The art of Sandhi Schimmel Gold is junk. The artist uses junk mail to create semi-mosaic’ed handmade portraits. Using advertising ephemera and all kinds of textures and colors, she’s constructed representations of Frank Sinatra, Kurt Vonnegut, Jackie O, and Audrey Hepburn, among others. She combines painting with collage to render faces that are unbelievably detailed and realistic. If you want to see what Schimmel would do with your visage you can commission a piece. I’d like to see my neighbor’s mug constructed from of all of his Cabela’s catalogs that find themselves in my mailbox.
What’s the greatest software ever written? Google, Mosaic, Sabre, and the Apollo guidence system make the top 12.
Matt’s first impressions of and experiences with the Web sound a lot like mine (visiting those first few sites with Mosaic was a transformative experience for me, like falling in love), except I did quit grad school.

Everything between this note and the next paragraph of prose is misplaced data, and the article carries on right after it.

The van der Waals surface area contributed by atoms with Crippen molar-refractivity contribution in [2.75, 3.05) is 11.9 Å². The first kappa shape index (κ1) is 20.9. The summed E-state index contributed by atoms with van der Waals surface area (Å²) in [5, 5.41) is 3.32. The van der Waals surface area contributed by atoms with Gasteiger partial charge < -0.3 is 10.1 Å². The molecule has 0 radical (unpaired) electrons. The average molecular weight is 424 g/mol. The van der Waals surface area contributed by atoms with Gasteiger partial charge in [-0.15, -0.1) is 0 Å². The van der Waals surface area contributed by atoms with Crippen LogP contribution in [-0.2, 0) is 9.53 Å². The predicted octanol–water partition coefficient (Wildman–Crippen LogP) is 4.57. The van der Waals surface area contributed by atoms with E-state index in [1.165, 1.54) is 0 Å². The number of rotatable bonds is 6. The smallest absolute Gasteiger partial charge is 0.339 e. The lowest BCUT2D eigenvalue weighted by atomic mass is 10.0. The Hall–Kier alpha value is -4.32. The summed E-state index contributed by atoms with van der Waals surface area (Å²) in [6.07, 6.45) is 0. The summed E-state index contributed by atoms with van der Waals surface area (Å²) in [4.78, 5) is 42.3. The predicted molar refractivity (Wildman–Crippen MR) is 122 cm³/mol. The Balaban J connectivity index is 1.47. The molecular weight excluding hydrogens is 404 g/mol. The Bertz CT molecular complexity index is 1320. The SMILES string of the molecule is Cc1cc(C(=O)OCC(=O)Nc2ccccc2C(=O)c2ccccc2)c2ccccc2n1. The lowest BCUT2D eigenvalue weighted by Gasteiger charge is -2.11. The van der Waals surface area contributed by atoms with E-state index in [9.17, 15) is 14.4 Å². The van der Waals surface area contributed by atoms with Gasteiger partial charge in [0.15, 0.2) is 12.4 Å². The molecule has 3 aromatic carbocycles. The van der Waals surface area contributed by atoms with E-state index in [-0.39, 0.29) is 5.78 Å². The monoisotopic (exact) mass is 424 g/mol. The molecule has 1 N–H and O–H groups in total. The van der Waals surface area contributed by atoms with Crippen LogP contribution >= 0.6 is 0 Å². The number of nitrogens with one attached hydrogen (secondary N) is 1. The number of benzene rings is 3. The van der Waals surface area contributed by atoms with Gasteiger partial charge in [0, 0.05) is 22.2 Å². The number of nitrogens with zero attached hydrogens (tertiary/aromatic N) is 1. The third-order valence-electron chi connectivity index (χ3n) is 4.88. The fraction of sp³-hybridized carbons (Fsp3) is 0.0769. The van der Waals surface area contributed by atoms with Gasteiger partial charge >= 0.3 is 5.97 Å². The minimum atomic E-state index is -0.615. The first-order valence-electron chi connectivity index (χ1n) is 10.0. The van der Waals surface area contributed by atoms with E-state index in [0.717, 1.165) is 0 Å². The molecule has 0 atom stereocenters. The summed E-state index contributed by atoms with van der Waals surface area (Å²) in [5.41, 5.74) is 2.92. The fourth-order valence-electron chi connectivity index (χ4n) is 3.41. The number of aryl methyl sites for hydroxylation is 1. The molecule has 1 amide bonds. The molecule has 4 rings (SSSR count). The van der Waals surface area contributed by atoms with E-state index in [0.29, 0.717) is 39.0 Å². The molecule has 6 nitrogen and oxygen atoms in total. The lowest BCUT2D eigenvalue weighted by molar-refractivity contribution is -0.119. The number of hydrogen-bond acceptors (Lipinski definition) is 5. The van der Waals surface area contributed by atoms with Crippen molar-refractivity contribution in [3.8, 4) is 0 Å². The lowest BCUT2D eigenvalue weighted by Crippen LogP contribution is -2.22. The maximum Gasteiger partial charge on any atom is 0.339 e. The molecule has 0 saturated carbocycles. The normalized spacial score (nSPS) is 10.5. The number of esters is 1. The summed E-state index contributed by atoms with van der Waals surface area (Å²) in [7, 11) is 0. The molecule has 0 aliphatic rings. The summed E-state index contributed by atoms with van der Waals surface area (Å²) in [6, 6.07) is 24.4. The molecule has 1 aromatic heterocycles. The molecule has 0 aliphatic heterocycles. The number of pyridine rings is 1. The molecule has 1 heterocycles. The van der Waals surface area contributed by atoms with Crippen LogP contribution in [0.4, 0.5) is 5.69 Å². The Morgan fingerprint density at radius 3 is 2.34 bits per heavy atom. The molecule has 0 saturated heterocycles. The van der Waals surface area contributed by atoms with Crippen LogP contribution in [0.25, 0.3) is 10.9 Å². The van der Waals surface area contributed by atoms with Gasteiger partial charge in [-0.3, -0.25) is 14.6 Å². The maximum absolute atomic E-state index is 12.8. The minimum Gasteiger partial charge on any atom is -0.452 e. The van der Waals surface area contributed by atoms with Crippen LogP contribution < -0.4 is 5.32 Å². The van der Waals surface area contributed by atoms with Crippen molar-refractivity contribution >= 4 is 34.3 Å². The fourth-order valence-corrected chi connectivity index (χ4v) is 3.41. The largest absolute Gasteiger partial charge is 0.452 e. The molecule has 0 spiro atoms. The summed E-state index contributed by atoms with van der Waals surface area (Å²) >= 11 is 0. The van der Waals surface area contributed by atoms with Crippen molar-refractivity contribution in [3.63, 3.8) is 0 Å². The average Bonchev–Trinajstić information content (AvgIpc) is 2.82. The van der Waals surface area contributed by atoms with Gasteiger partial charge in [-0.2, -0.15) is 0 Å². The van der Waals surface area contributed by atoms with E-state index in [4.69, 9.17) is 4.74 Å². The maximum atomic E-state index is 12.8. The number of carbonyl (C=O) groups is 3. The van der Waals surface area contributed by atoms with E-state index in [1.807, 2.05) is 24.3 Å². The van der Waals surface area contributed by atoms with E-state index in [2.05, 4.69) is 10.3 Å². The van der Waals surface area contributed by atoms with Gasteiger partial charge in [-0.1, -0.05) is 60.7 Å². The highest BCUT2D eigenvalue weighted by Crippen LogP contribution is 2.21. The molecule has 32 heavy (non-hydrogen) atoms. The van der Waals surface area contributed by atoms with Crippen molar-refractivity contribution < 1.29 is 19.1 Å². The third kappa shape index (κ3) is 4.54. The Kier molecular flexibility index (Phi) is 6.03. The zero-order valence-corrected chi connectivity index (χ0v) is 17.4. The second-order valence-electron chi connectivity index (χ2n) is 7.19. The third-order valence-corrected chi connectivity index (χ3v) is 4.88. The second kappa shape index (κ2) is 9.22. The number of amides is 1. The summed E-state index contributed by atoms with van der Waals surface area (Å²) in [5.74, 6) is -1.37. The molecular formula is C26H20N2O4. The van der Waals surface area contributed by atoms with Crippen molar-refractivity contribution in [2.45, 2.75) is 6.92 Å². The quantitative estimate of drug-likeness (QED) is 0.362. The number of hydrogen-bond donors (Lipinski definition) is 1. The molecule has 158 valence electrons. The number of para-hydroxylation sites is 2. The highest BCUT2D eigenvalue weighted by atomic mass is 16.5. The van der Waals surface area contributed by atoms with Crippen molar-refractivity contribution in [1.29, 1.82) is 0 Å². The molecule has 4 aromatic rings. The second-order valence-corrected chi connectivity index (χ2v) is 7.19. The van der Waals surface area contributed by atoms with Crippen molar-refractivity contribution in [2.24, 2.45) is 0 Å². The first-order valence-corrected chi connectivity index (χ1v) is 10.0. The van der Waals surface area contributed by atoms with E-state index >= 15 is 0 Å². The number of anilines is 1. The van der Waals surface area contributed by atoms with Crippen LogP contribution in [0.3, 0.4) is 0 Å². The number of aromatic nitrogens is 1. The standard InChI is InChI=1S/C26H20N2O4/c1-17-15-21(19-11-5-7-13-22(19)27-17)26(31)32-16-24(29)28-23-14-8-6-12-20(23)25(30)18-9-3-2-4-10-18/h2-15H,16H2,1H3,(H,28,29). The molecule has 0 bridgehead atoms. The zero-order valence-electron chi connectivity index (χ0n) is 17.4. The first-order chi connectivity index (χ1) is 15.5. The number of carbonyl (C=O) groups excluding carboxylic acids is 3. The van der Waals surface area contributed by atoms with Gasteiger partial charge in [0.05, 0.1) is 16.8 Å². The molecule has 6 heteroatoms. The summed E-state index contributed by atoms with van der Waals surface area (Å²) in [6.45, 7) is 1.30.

Cello is a graphical WWW browser like Mosaic. “Cello runs under Microsoft Windows on any IBM PC with a 386SX chip or better. While we have run Cello with only 2MB of RAM on a 386SX-16 machine, we think you’ll like it better on a machine with more memory and a faster chip.”
WiReD magazine on the Mosaic WWW browser and how it is “well on its way to becoming the world’s standard interface”. “Mosaic is the celebrated graphical ‘browser’ that allows users to travel through the world of electronic information using a point-and-click interface. Mosaic’s charming appearance encourages users to load their own documents onto the Net, including color photos, sound bites, video clips, and hypertext ‘links’ to other documents. By following the links — click, and the linked document appears — you can travel through the online world along paths of whim and intuition.”
The makers of the WWW browser Mosaic are keeping track of what’s new on the WWW. “Carnegie Mellon has announced their Web server; here’s the ‘Front Door’; here’s the home page. (‘Front door’… interesting metaphor, that.)”
Photomosaic version of Van Gogh’s Starry Night. The image is made up of over 210,000 individual photographs.